Archive for BillFerriter SmartBlogs

So I have a bit of a confession to make: I’m addicted to reality television. While I can’t quote a “Seinfeld” episode or a Monty Python movie to save my life — and while I’ve never seen “Caddyshack,” “Airplane” or half the “Star Wars” trilogies — I have spent hundreds of hours watching “Ax Men,” “Swamp People,” “Flying Wild Alaska,” “Pawn Stars,” “Deadliest Catch,” “Dance Moms,” “Say Yes to the Dress” and “Ice Road Truckers.”

A part of me knows that should be embarrassing to admit.[…] Continue Reading »

I got an interesting phone call from my mom the other day. Like most of America, she has been swept up in the stories of the cheating scandal in the Atlanta Public Schools. “How could teachers do that kind of thing?” she asked. “It’s shameful.”

The answer to her question is actually pretty simple: Teachers cheat on standardized tests because the stakes are ridiculously high.[…] Continue Reading »

Poking through my Twitterstream the other day, I stumbled across a great quote from digital thought leader Marc Prensky. He wrote: “Technology gives kids power that people their age have never had. Let’s help them use it wisely.”

That’s an incredibly important point, isn’t it? The fact of the matter is that the kids sitting in your classroom — whether they are six or sixteen — don’t have to sit on life’s sidelines waiting until they grow up in order to make a difference in the world around them.[…] Continue Reading »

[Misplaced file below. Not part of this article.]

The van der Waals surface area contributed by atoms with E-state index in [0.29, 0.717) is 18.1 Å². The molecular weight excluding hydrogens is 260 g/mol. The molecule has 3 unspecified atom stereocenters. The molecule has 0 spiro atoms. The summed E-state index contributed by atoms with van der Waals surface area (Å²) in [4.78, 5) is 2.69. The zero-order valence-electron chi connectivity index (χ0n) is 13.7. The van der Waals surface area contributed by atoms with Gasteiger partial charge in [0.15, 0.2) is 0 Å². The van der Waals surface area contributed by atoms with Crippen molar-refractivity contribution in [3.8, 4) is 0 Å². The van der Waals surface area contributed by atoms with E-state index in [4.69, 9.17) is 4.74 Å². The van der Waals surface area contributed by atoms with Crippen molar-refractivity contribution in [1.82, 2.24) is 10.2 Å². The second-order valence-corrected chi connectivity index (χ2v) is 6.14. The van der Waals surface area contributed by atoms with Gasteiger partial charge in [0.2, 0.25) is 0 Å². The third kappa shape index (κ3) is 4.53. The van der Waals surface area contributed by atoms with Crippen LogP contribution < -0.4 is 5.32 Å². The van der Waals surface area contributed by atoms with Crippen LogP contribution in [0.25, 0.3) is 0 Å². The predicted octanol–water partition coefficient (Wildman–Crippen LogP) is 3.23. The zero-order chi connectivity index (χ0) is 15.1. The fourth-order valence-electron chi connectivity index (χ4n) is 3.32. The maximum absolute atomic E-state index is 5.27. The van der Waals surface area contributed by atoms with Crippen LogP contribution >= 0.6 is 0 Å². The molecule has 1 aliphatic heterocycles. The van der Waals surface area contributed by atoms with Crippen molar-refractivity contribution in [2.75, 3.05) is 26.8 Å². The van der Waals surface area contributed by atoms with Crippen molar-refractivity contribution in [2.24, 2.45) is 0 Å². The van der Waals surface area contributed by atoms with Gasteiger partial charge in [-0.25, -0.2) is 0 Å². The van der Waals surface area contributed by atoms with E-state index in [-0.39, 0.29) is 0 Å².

Ready for a quirky admission: I read Gawker, the slightly tawdry, pseudo-news site with the subtitle, “Today’s Gossip is Tomorrow’s News,” almost every night.

I know. I know. Gawker is nothing more than reality TV for the Web, and I’m probably frying brain cells every time that I waste my time there.

But a few weeks back, I stumbled across an article that actually has me thinking about our nation’s efforts to recruit and retain teachers.[…] Continue Reading »

A colleague who knows that Twitter is my favorite social space stuck her head in my room the other day with a complaint. “Bill, Twitter’s not working for me. No one ever replies to any of my questions. What’s the point of posting if no one is ever listening?”

Sounds familiar, doesn’t it?

Anyone who has taken the digital leap into the Twitterstream has felt lost and unloved at some point in their early work to use the short messaging service as a learning tool.[…] Continue Reading »